Cannabis Treatment Linked to Improving Quality of Life in ADHD Patients

Published on: 

In a new study, patients with ADHD on cannabis-based medicinal products had significant improvements for anxiety, sleep quality, and health-related quality of life.

Cannabis-based medicinal products (CBMPs) are associated with improving anxiety, sleep quality, and health-related quality of life in patients with ADHD, according to a new study.1

ADHD has a global prevalence of 5% in children and 2.5% in adults. In the United States, the incidence of ADHD diagnosis has increased about 42% in children between 2003 – 2011 and 123% in adults between 2007 and 2016. In 2020, >266 million adults worldwide had ADHD.2

With ADHD comes challenges, hindering with quality of life. ADHD is associated with higher incidences of sleep problems, anxiety, substance abuse, and depression.1

Currently, ADHD is treated with psychological therapies—some stimulant and others non-stimulant medications. Though, stimulants are commonly prescribed for ADHD as they are relatively safe and effective. However, stimulants are linked to decreased appetite, insomnia, emotional dysregulation, irritability, and an increased risk of adverse cardiovascular events. Because of these adverse events, ADHD medication has low adherence rates.

A new study, led by Pim Ittiphakorn, from the department of surgery and cancer at Imperial College London, sought to evaluate health-related quality of life and safety outcomes in ADHD patients of a new treatment: CBMPs. So far, only 1 placebo-controlled randomized controlled trial on CBMPs has been conducted, which showed CBMP improved symptoms of hyperactivity and impulsivity when treated with nabiximols, an oromucosal spray with delta-9-tetrahydrocannabional (THC) and cannabidiol (CBD). Because of the small sample size, more research was needed.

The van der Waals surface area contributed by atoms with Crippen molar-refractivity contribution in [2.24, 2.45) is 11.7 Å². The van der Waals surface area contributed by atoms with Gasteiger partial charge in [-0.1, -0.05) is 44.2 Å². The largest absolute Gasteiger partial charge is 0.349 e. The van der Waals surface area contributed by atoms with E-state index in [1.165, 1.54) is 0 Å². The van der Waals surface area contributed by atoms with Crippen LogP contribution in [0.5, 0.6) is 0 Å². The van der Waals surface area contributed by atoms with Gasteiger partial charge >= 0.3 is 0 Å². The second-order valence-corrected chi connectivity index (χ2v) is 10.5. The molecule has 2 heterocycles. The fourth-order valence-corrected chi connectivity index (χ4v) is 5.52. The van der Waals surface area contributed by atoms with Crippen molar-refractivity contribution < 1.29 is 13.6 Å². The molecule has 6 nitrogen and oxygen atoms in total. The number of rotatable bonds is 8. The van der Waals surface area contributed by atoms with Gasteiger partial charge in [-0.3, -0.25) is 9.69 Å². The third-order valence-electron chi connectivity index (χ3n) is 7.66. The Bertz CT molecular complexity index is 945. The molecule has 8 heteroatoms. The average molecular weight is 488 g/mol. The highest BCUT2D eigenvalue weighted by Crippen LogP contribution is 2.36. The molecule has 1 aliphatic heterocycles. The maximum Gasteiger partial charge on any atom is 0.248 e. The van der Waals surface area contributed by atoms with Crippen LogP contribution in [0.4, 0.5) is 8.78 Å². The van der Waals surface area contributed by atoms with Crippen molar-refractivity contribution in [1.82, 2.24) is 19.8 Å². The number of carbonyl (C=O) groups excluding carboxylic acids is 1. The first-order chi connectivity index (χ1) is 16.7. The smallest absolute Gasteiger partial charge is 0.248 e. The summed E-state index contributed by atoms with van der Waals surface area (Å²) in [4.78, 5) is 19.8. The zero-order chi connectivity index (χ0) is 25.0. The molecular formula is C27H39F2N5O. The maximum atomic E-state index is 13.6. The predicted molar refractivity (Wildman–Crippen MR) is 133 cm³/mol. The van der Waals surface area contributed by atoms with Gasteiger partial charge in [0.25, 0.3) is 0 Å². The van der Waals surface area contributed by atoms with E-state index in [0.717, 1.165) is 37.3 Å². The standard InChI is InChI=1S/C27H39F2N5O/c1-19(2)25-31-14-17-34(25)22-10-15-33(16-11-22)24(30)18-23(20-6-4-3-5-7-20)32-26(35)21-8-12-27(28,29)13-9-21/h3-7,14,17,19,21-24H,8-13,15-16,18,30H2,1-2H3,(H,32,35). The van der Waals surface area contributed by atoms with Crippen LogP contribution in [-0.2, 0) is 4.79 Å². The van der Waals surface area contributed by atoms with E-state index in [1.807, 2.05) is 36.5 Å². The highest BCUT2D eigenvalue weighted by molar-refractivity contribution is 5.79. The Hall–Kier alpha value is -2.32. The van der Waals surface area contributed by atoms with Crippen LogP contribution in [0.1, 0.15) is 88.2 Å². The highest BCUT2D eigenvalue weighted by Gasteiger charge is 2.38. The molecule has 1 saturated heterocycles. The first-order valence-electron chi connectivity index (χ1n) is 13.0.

Ittiphakorn and colleagues first examined measure changes in the EQ-5D-5L index value, generalized anxiety disorder-7 questionnaire, and the single-item sleep quality score from baseline to months 1, 3, 6, and 12. The team also assessed for adverse effects.

The study included 68 patients with 80.88% male (n = 55) and a mean age of 25.63 years old. The patients were selected from the UK Medical Cannabis Registry.

Participants had significant improvements in the EQ-5D-5L at months 1, 3, and 6 (P <.050), as well as for sleep quality scores at months 1, 3, 6, and 12 (P <.010). With the CBMP treatment, less patients had to take concomitant ADHD medication, with a reduction of 38.46% in lisdexamfetamine, 15% in methylphenidate, and 14.29% in dexamfetamine.

The team noted GAD-7 scores had significant improvements in 50% (n = 34) of patients at month 1, 42.65% (n = 29) at month 3 (n = 29), and 39.71% (n = 27) at month 6, and 26.47% (n = 18) at month 12.

Furthermore, 61 participants (89.71%) received adverse events, with 61 recorded accounts. Adverse events were mostly moderate (n = 26 [38.24%]). Common adverse events were insomnia (n = 5 [7.35%]), concentration impairment (n = 5), somnolence (n = 5), lethargy (n = 5), and dry mouth (n = 5). The investigators found no statistically significant difference in patients prescribed oils (n = 1 [25%]), dried flower (n = 9. 23.68%), or both oil and dried flower (n =1 [3.85%]) (P = .095).

The investigators pointed out several limitations of the study, such as how it was not possible to control for confounding factors and how the observed effects could have been caused by these factors. Also, the sample was primarily male, which affects the results. Males and females may respond to the treatment in different ways, but this was not explored. Moreover, 80.88% of patients were already taking cannabis before the treatment and may have developed pharmacological tolerance, reducing the effectiveness of CBMPs.

“These results suggest that CBMPs may play a role in alleviating symptoms and co-morbid anxiety and sleep disruption associated with ADHD, though these are preliminary findings,” the investigators wrote. “Due to limitations in study design, a causal relationship cannot be determined, thus, a definite conclusion cannot be drawn from these results.”


  1. Ittiphakorn P, Erridge S, Holvey C, Coomber R, Rucker JJ, Sodergren MH. UK Medical Cannabis Registry: An analysis of clinical outcomes of medicinal cannabis therapy for attention-deficit/hyperactivity disorder. Neuropsychopharmacol Rep. Published online December 6, 2023. doi:10.1002/npr2.12400
  2. Wirth, J. ADHD Statistics and Facts in 2023. August 24, 2023. Forbes Health. Accessed December 7, 2023.